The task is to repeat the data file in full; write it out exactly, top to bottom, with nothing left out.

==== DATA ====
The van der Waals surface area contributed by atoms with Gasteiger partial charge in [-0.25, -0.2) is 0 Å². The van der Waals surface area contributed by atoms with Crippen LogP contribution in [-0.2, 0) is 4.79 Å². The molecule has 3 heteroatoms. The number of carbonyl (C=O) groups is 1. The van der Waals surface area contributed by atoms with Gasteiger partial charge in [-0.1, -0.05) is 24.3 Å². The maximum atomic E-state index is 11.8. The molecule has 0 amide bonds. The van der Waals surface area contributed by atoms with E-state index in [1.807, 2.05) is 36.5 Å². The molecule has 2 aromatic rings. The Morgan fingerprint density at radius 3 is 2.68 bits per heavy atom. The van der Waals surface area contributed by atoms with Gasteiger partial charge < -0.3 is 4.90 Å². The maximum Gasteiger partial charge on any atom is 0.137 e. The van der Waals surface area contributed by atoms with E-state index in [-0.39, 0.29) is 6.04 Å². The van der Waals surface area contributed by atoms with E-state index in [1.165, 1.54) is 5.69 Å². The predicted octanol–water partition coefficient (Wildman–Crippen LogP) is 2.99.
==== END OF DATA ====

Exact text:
The van der Waals surface area contributed by atoms with Gasteiger partial charge in [-0.25, -0.2) is 0 Å². The van der Waals surface area contributed by atoms with Crippen LogP contribution in [-0.2, 0) is 4.79 Å². The molecule has 3 heteroatoms. The number of carbonyl (C=O) groups is 1. The van der Waals surface area contributed by atoms with Gasteiger partial charge in [-0.1, -0.05) is 24.3 Å². The maximum atomic E-state index is 11.8. The molecule has 0 amide bonds. The van der Waals surface area contributed by atoms with E-state index in [1.807, 2.05) is 36.5 Å². The molecule has 2 aromatic rings. The Morgan fingerprint density at radius 3 is 2.68 bits per heavy atom. The van der Waals surface area contributed by atoms with Gasteiger partial charge < -0.3 is 4.90 Å². The maximum Gasteiger partial charge on any atom is 0.137 e. The van der Waals surface area contributed by atoms with E-state index in [-0.39, 0.29) is 6.04 Å². The van der Waals surface area contributed by atoms with E-state index in [1.165, 1.54) is 5.69 Å². The predicted octanol–water partition coefficient (Wildman–Crippen LogP) is 2.99.